Have you ever used a paint-by-numbers kit or coloring book? That was rhetorical - I'm sure everyone has at some point.
Well, the University of Stuttgart's Institute for Computational Design built the peanut-shaped Landesgartenschau Exhibition Hall with a program that does the same thing for architects.
The team built a 3-D model of a building and then loaded their mockup into a computer program that broke the structure down into optimized chunks. If you were to get a look at the inside of the building, you'd see that the structure ends up looking like a jigsaw puzzle.
Why haven't you seen a building like this before? Well, without modern technology, a building like this would be an almost impossible task.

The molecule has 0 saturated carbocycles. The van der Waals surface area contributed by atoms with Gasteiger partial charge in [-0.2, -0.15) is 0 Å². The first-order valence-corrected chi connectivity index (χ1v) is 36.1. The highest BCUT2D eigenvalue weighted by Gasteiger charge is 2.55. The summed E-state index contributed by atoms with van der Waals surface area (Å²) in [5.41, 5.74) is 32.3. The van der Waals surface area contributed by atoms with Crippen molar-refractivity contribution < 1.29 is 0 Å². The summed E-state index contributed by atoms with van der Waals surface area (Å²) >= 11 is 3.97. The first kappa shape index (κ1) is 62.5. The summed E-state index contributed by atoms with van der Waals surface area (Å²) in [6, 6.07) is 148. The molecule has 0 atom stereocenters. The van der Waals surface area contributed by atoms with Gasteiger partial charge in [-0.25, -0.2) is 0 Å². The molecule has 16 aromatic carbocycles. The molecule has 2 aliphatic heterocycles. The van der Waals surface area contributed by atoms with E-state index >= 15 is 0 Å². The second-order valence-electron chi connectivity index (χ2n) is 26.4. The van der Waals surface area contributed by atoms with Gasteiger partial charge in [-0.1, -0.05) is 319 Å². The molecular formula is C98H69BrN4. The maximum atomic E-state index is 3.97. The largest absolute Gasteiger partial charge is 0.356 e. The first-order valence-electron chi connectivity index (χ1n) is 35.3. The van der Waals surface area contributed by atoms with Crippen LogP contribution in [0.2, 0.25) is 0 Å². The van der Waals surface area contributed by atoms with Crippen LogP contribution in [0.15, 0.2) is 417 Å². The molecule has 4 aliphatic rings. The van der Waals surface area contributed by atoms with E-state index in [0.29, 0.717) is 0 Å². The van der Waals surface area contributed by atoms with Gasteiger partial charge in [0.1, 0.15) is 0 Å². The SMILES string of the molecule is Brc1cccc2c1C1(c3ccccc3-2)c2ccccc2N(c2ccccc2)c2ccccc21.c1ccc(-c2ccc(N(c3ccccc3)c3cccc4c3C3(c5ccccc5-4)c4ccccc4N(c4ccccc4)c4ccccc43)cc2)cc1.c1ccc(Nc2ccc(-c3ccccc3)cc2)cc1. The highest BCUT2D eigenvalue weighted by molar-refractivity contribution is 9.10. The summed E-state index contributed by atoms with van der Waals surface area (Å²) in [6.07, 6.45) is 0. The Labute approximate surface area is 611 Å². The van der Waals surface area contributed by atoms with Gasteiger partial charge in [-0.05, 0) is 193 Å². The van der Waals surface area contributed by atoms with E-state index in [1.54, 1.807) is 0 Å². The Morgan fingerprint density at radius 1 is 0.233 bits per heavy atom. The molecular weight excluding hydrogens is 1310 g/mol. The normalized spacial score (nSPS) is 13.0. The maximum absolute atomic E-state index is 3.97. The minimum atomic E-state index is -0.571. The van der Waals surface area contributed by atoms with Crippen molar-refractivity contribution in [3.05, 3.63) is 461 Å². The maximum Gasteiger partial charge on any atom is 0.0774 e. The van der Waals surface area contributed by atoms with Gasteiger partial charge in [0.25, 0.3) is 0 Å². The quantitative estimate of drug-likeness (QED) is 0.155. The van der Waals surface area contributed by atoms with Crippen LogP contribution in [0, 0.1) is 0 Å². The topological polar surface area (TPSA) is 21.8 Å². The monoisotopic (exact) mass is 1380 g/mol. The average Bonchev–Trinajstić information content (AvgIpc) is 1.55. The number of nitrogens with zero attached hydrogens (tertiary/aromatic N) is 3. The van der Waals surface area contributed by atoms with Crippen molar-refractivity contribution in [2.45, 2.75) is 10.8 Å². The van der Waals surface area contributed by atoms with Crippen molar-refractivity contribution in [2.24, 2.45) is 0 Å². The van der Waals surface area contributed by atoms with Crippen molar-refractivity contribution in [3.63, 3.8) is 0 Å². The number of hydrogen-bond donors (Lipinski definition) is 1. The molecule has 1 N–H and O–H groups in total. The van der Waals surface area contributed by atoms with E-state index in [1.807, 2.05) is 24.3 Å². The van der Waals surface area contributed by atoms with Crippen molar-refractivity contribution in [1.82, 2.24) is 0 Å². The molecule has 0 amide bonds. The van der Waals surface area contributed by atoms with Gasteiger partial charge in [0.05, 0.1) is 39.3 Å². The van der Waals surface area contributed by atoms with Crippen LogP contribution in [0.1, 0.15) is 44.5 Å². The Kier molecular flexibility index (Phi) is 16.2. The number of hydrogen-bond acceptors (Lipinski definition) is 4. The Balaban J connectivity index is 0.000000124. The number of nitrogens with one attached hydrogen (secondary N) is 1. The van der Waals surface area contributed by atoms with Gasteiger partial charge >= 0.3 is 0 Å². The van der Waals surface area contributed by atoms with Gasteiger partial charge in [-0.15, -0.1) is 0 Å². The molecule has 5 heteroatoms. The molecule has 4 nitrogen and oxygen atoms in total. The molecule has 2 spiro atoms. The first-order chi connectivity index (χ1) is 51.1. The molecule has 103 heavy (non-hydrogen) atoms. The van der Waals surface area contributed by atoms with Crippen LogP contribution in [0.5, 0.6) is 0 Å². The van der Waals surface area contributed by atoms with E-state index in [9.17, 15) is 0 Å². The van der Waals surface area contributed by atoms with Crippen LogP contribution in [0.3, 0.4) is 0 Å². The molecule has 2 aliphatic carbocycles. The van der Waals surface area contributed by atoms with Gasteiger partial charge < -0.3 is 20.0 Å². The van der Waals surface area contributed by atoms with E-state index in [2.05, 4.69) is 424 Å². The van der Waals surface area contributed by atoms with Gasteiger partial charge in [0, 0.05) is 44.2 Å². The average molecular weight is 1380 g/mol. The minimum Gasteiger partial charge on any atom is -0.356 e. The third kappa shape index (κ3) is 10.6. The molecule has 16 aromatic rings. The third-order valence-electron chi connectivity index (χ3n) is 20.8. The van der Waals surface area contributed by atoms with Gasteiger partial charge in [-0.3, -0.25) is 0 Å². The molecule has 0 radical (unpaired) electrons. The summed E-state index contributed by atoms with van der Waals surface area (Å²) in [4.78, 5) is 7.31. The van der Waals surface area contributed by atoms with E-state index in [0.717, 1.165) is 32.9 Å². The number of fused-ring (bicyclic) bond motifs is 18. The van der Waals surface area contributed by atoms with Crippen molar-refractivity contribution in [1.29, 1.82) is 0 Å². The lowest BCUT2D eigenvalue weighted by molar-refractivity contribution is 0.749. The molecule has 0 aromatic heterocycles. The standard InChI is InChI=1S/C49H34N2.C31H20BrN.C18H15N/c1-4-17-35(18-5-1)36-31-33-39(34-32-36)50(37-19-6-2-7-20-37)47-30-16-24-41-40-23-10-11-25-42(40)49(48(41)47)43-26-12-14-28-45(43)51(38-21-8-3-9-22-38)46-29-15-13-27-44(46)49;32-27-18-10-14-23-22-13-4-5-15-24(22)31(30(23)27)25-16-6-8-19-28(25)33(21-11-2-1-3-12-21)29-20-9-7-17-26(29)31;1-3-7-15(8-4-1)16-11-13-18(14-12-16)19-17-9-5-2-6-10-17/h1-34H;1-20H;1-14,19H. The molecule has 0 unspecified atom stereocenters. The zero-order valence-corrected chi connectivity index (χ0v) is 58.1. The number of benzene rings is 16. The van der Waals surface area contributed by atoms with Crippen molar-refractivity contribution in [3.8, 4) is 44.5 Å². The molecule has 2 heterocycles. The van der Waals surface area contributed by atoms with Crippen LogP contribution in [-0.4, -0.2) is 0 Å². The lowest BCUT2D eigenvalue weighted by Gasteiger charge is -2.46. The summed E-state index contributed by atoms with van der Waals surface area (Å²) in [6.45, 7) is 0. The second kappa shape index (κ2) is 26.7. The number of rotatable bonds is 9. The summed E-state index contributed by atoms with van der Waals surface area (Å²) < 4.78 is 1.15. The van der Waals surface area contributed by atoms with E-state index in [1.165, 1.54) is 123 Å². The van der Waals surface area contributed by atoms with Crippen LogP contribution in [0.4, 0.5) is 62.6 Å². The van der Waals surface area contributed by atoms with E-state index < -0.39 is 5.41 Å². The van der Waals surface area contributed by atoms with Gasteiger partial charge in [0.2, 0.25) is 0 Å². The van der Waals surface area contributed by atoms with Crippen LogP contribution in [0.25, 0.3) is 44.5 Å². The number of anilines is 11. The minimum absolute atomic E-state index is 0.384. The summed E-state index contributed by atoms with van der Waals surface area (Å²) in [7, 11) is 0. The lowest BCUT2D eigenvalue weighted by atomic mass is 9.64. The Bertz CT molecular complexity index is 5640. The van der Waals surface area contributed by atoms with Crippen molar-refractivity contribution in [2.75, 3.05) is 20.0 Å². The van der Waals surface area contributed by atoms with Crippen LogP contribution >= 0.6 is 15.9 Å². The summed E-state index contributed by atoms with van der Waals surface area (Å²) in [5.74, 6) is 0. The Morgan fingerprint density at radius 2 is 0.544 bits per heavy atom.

Taking into account the structural physics and getting the pieces precise enough by hand would take years. However, with modern technology, a computer did the heavy calculations and each of the building's 7,600 pieces was cut by robots.
With this kind of advancement in computer-aided design, architects will be able to build new, innovative buildings much cheaper than in the past. I can't wait to see what they come up with next.
Want to try your own hand at computer modeling? This computer graphics program is powerful enough for pros, but it's completely free.